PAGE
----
Uncemented versus Cemented Total Knee Arthroplasty: A Cost-effectiveness Analysis

Despite total knee arthroplasty (TKA) becoming increasingly more common, debate remains on the optimal approach. One aspect of the debate is whether cemented versus uncemented TKA is superior. In a recent study, researchers compared the costs and cost-effectiveness of cemented versus uncemented TKA one year postoperatively, as well as short-term functional outcomes.

“Although of utmost importance for surgeons and both public and private payers, cost differences are often overlooked when comparing both methods. Modern uncemented implants are often more expensive than their cemented counterparts, but prolonged duration of surgery and additional equipment (cement and mixing equipment) are inherent to cemented TKA,” the researchers observed.

To conduct the present study, they assessed 60 cemented and 50 uncemented Low Contact Stress (LCS) knee systems. The main outcome measure was quality adjusted life years (QALYs), calculated using the EuroQol5D-3 L (EQ5D) index. Direct costs in the hospital setting (inpatient cost) plus direct and indirect costs outside the hospital were combined to determine the total costs. Cemented and uncemented knees underwent comparisons one-year postoperatively for cost-effectiveness, Oxford Knee Score (OKS) and Numeric Rating Scale (NRS).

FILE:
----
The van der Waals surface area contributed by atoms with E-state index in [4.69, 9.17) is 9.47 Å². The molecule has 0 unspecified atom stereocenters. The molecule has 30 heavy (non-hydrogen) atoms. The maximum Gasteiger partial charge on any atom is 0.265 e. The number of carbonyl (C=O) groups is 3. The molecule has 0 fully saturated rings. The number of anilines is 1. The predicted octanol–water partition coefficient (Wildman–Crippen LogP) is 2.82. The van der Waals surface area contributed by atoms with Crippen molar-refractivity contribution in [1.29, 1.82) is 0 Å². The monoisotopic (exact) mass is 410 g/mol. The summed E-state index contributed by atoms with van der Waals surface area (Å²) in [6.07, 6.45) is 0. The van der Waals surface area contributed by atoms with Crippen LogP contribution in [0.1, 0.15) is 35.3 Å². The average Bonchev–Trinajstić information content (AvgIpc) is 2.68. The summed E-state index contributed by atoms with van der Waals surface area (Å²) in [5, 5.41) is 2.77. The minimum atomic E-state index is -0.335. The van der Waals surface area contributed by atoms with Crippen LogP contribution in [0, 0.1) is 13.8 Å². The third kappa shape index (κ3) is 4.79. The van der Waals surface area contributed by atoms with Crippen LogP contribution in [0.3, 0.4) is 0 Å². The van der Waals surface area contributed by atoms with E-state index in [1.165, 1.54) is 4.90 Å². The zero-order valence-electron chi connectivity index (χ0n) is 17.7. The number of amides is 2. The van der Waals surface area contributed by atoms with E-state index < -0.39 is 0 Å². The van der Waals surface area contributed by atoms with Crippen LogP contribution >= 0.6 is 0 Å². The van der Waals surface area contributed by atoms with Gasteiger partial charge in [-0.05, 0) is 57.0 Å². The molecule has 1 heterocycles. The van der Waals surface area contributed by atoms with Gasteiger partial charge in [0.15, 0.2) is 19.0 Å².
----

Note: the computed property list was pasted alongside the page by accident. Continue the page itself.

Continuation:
Of the total 110 TKA patients, 61 were female, and the mean (SD) age was 65 (9) years. Median inpatient and outpatient costs did not largely differ between the cemented (€11,131) and uncemented (€13,640) groups. At one year postoperatively, the median cost-effectiveness was €16,269 in the cemented TKA group and €17,727 in the uncemented TKA group (P=0.50). NRS pain at rest scores were 0.0 in both groups (P=0.75); NRS pain during activity was 1.0 in both group (P=0.48). The median OKS in the cemented TKA group was 44, compared to 42 in the uncemented TKA group (P=0.79).

The study was published in BMC Musculoskeletal Disorders.

“Overall costs and cost-effectiveness including both in-patient and out-patient costs at 1 year after cemented and uncemented knee replacement were comparable. Cost should not be a concern associated with uncemented TKA, especially in the modern market where the additional costs compared to a cemented implant tend to become less significant. However, long-term results from registries warrant caution when using (uncoated) uncemented implants,” the study authors concluded.